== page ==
Sixty bills in all flew through both chambers in the week before the deadline - and that's only a fraction of the proposals on a multitude of issues that won approval by getting tucked into other pieces of legislation.
Pressed against the deadline, both chambers took the rare step Saturday of lifting their rule ending debate at 11 p.m. They did so to advance a number of controversial bills that few of them - even Corbett - had had time to read.
They approved a moratorium on gas drilling in Southeastern Pennsylvania. They expanded Philadelphia's red-light-camera traffic enforcement program. They authorized public-private partnerships on huge transportation projects such as repair of roads and bridges.
"So much went on that was down and dirty," said Sen. Jim Ferlo (D., Allegheny). "I thought, 'Here we go again,' with the middle-of-the-night, clandestine way of doing things."
That way was what gave rise to the 11 p.m. cutoff in the first place. Both chambers instituted the rule after public outcry over the postmidnight vote in 2005 granting pay raises to legislators and judges.
House Republican spokesman Steve Miskin said the lower chamber had previously suspended the rule only once since it was imposed in 2007, and only for a few minutes' debate.
He noted that it took a two-thirds majority to suspend the rules. "There are circumstances," said Miskin, "when you need to get the work of the people done."
In the rush to beat the end-of-the-fiscal-year deadline, Corbett started signing some of the budget bills at 11:45 p.m. Saturday, even as other key pieces of the budget package were still being debated in the Senate.
Tucked into the fiscal code, a complicated bill that authorizes state spending, was an 11th-hour stunner: a moratorium to be imposed on natural gas drilling in the state's southeast corner.
Added to the bill Friday, the provision gives Bucks and Montgomery Counties a reprieve from any gas drilling until 2017.
No bill was introduced, no hearings held, no studies conducted. Nor was there time for public comment, or even advance notice giving the governor time to read the bill.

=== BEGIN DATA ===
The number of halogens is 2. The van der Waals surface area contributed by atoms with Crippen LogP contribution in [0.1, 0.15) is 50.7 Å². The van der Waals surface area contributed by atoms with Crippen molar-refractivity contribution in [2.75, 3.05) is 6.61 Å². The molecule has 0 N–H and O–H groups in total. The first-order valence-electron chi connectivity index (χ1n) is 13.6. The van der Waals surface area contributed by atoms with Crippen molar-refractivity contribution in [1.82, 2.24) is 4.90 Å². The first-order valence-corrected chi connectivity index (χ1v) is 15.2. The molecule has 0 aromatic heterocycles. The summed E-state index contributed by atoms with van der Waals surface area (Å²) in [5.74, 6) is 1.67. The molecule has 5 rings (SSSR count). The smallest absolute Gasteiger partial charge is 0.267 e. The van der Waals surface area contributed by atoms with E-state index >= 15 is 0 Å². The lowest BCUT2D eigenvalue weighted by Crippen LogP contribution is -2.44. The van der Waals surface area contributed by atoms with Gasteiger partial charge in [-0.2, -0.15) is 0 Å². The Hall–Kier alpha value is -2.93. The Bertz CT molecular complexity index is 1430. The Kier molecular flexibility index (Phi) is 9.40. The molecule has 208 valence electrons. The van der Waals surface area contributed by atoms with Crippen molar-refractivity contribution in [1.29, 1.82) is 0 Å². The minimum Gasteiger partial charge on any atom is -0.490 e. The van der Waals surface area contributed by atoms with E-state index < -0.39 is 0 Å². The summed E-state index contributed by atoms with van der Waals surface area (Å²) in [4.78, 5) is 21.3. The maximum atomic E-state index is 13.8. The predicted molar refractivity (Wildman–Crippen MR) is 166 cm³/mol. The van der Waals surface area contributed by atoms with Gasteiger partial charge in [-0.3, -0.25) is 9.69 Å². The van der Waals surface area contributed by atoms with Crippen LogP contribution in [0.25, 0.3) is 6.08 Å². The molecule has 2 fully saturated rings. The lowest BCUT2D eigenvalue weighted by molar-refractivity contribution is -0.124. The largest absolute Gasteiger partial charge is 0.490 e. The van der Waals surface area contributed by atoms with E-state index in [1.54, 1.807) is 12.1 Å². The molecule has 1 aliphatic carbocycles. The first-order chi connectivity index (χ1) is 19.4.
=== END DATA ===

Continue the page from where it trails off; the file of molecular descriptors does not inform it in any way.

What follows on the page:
Asked to comment on the moratorium during his post-budget bill signing news conference, Corbett said he was not prepared "to publicly address the issue." He added: "Can we talk about it Monday or Tuesday? Actually, want to give me a week?"
Some Democrats contended that the lawmaker behind the measure, Sen. Charles McIlhinney (R., Bucks), was seeking political cover for his support of the recently enacted legislation governing drilling in the Marcellus Shale region. That law imposes what Democratic critics consider a too-modest "impact fee" on gas drilling, and removes most local zoning authority in gas-rich areas.
"People should be outraged," said Ferlo. "Talk about chutzpah. It's completely violative of the fiscal code."
McIlhinney did not return several calls for comment.
Another Bucks County legislator, Republican Rep. Marguerite Quinn, said the moratorium was needed because the federal government had only recently released a report identifying gas-drilling potential in the so-called South Newark Basin that underlies several Southeastern counties.
"We need a better understanding of this formation before we move forward, and this legislation will allow us to do just that," she said.
Then there was the bill allowing private-public partnerships in road and bridge projects, which many other states already do. The measure opens the door to private control and funding for public infrastructure, which supporters say will jump-start stalled projects, and which critics see as a route to less local control and more toll roads.
And the Philadelphia red-light-camera bill: It needed to be enacted by the existing law's expiration date, 12:01 a.m. Saturday, but did not get final legislative approval until 1:30 a.m. Sunday, amid debate over language to expand the cameras' use to other localities.
The missed deadline meant that in Philadelphia, red-light-camera ticket processing was suspended until the governor signed the bill, which he did Monday night.
Some political scientists say all the late-night theatrics may have little effect on the public's already low opinion of its lawmakers.
Among registered Pennsylvania voters, only 27 percent approve of the way the legislature is doing its job, while 51 percent disapprove, according to a Quinnipiac University poll conducted in June.
The public generally doesn't pay much attention to the legislative process, but people do look at the outcome and want to know if legislators got done what they said they would, said Christopher Borick, director of the Muhlenberg College Institute of Public Opinion.
Unless, said Borick, lawmakers use the process to enrich themselves - such as in 2005, when legislators famously infuriated the public with that middle-of-the-night vote to approve their own raises.
"If it smacks of the elected officials using it to help their own bottom line, then you're going to get a lot of backlash," said Borick. "If it's shown that they used the urgency of a budget deal or the bending of rules to help out their own stature and pocketbooks, the public will be up in arms, especially in this political climate."
Contact Amy Worden at 717-783-2584 or firstname.lastname@example.org, or follow on Twitter @inkyamy.
Inquirer staff writer Michael Macagnone contributed to this article.